by Tiana Templeman
The last century was a difficult one for Darwin. First it was bombed during World War II then just over 30 years later the city was flattened once again, this time by Cyclone Tracy. Australia’s northern most capital has since been rebuilt and is home to some excellent attractions which celebrate its tumultuous and often colourful history. Darwin’s courageous spirit remains and offers a fascinating way to take a step back in time and learn more about Australia’s history.
Australian Aviation Heritage Centre
This hands-on museum is home to a remarkable collection of aircraft, artefacts and myriad stories of courage, adventure and lucky escapes. You won’t find any touch screens or fancy interactive displays here. But what is on offer is even better. Unlike most museums, visitors are encouraged to handle many of the exhibits and ‘feel’ their history. Holding a bomb fragment from the fateful 1942 Japanese raid is deeply moving but this museum is far from sombre.
It is impossible not to get caught up in the volunteers’ enthusiasm and tall tales about the aircraft and the pilots who flew them. Visitors can climb historic Qantas air stairs and look inside the cockpit of a mighty B-52, one of only two on public display outside the USA. On open cockpit days you can also climb into the body of the aircraft and explore the crew areas. If you aren’t an aircraft enthusiast when you arrive, you probably will be by the time you leave.
Museum & Art Gallery of the Northern Territory
This free attraction is best-known for two things: Sweetheart, a five-metre long crocodile with a story to tell, and a Cyclone Tracy display where documentary footage has been cleverly interwoven with historic recreations from the time of the cyclone. Seeing the interior of a typical 1970s house with an old television showing the news brings back memories and provides a reminder of how fragile many of the houses were when Cyclone Tracey hit.
One of the exhibits is a pitch black room where an original audio recording of the cyclone plays on a continuous loop. Like the locals on Christmas Eve in 1974, you can hear the tortured screech of tearing metal and banshee-like scream of the wind as the cyclone rages around you. Unlike the locals, thankfully it is possible to step outside when the sound becomes too much.
Darwin Military Museum
This indoor/outdoor museum is housed in the concrete command post bunker which was once used to control the two massive guns nearby. It is surrounded by lush foliage and includes everything from dioramas showing a soldier’s life in the field to a bombed out truck. Some of the exhibits offer a personal perspective of what it was like to live in Darwin during the war. Don’t miss the compelling Defence of Darwin short film which uses footage from the bombing raid, photographs and voiceovers to create a dramatic recreation of what happened in 1942.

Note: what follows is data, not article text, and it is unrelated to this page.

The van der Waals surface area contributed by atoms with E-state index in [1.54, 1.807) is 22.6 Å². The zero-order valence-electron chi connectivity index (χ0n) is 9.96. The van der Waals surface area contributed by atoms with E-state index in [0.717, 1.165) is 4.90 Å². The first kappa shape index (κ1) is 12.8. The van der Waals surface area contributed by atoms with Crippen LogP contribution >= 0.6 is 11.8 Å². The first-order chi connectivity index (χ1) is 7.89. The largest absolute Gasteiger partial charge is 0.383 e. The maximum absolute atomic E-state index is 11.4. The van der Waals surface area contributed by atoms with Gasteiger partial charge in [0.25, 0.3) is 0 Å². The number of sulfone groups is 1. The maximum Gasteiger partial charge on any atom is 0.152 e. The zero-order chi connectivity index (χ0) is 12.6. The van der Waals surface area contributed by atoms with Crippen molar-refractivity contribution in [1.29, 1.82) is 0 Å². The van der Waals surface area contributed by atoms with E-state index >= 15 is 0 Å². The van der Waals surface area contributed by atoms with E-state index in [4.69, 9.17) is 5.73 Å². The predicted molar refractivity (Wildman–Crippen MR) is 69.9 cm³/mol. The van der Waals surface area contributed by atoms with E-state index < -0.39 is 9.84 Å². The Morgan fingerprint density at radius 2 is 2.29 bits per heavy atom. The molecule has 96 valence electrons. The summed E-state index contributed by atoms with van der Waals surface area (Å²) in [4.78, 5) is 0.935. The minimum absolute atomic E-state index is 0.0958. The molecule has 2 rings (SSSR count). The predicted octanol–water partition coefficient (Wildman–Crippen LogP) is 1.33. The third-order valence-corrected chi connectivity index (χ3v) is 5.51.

Parap Village Markets
Take a culinary trip around Asia and beyond at these vibrant markets which are renowned for their excellent food and friendly atmosphere. Don’t be surprised if you see more locals here than tourists, a sure sign you’re onto something good. Grab a mango smoothie and stroll through stalls selling everything from vibrantly coloured ornamental ginger to Vietnamese spring rolls, roti pancakes and Mary’s famous laksa. It’s rumoured to be the perfect hangover cure. If you’re staying in self-catering accommodation, it’s the perfect spot to pick up fresh tropical fruit and some of the Top End’s famous seafood for dinner. Parap is a five minute ride from the CBD on the free shuttle bus which runs each Saturday; free parking is also available.
World War II Oil Storage Tunnels
One of Darwin’s more unusual tourist attractions, these historic tunnels were constructed almost entirely by hand during World War II to protect fuel supplies from Japanese air raids. The tunnels are fascinating to explore but the project itself was a complete disaster. It ran over time and over budget and water began seeping between the tunnels’ steel lining and concrete walls almost immediately after they were built. The tunnels were abandoned until 1992 when they were reopened as a tourist attraction to commemorate the 50th anniversary of the bombing of Darwin.
Number 5 runs 120 metres beneath the city and is lined with dozens of World War II photographs. Images of the bombing show the harbour covered in plumes of black smoke but most of the photos are candid shots of those who served. Airmen lean nonchalantly against an aircraft fuselage as they conduct a de-brief and pretty girls and their beaus kick up their heels at a dance. This deeply moving photographic display shows the human face of the war effort. Whether you prefer to ponder the history which shaped this city or reach out and grab it with both hands, Darwin does not disappoint.